Journal Logo

Institutional members access full text with Ovid®

Predicting Risk of Contralateral Slip in Unilateral Slipped Capital Femoral Epiphysis

Posterior Epiphyseal Tilt Increases and Superior Epiphyseal Extension Reduces Risk

Maranho, Daniel A., MD, PhD1,2; Ferrer, Mariana G., MD1; Kim, Young-Jo, MD, PhD1; Miller, Patricia E., MS1; Novais, Eduardo N., MD1

doi: 10.2106/JBJS.18.00440
Scientific Articles
Buy
Supplementary Content
Disclosures
Infographic
Video Summary

Background: Femoral morphology may influence the etiology of slipped capital femoral epiphysis (SCFE). We investigated whether radiographic parameters of femoral head-neck morphology are associated with a subsequent contralateral slip in patients presenting with unilateral SCFE.

Methods: We evaluated 318 patients treated for unilateral SCFE between 2000 and 2017. There were 145 males (46%), and the mean age in the series was 12.4 ± 1.7 years. The patients were followed for a minimum of 18 months or until the development of a contralateral slip (70 patients, 22%). We measured the epiphyseal tilt, epiphyseal extension ratio, alpha angle, and epiphyseal angle of the uninvolved, contralateral hip at initial presentation. Multivariable logistic regression analysis was used to assess whether femoral measurements were associated with the occurrence of a contralateral slip. Receiver operating characteristic (ROC) curves were used to determine optimal thresholds of radiographic measures to determine an increased risk of a contralateral slip. A number-needed-to-treat (NNT) analysis was conducted to evaluate the effectiveness of the femoral measurement thresholds in preventing a contralateral slip.

Results: Multivariable analysis, controlling for triradiate cartilage status, identified the lateral tilt angle and the superior epiphyseal extension ratio as independent factors associated with the likelihood of a contralateral slip. For each additional degree of posterior tilt, the odds of a contralateral slip increase by 8% (odds ratio [OR] = 1.08; 95% confidence interval [CI] = 1.02 to 1.14; p = 0.008), and for each 0.01 increase in the superior epiphyseal extension ratio, the odds of a contralateral slip decrease by 6% (OR = 0.94; 95% CI = 0.88 to 0.99; p = 0.03). A threshold for the epiphyseal tilt of 10° corresponded to a predicted probability of a contralateral slip of 54% in patients with open triradiate cartilage and an NNT of 3.3.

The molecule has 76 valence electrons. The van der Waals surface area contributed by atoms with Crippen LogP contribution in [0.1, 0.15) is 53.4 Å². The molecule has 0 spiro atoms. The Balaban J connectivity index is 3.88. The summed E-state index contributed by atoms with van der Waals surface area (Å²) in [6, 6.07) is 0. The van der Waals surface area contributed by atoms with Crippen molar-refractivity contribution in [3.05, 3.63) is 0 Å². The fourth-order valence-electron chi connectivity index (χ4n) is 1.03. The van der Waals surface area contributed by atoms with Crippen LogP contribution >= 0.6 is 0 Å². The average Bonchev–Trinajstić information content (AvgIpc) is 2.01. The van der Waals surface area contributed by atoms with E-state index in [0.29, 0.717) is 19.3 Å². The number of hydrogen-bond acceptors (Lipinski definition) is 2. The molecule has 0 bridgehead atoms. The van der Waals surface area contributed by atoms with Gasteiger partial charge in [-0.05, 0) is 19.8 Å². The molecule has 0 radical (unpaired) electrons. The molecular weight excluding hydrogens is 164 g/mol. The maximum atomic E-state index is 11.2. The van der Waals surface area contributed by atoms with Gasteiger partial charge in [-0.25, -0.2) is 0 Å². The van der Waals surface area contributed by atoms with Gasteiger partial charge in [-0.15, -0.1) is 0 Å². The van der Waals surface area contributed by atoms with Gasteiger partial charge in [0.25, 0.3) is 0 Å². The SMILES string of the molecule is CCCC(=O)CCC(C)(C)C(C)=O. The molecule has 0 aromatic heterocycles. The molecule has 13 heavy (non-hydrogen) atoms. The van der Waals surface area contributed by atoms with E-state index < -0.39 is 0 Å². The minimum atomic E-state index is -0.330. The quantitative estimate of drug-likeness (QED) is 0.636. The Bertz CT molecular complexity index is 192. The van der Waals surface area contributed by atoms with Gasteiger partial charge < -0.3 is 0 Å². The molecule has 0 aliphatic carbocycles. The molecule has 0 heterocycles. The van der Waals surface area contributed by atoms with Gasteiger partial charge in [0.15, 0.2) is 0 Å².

Conclusions: In patients presenting with unilateral SCFE, a higher posterior tilt of the epiphysis increases the risk while an increased superior extension of the epiphysis reduces the risk of a contralateral slip. Our findings may assist the discussion about contralateral prophylactic pinning in patients with unilateral SCFE.

Level of Evidence: Prognostic Level IV. See Instructions for Authors for a complete description of levels of evidence.

1Department of Orthopedic Surgery, Boston Children’s Hospital, Boston, Massachusetts

2Department of Biomechanics, Medicine and Rehabilitation of the Locomotor System, Ribeirao Preto Medical School, University of Sao Paulo, Ribeirao Preto, Brazil

E-mail address for E.N. Novais: Eduardo.Novais@childrens.harvard.edu

Investigation performed at Boston Children’s Hospital, Boston, Massachusetts

Disclosure: No specific source of funding was available for this study. On the Disclosure of Potential Conflicts of Interest forms, which are provided with the online version of the article, one or more of the authors checked “yes” to indicate that the author had other relationships or activities that could be perceived to influence, or have the potential to influence, what was written in this work (http://links.lww.com/JBJS/F54).

Copyright © 2019 by The Journal of Bone and Joint Surgery, Incorporated
You currently do not have access to this article

To access this article: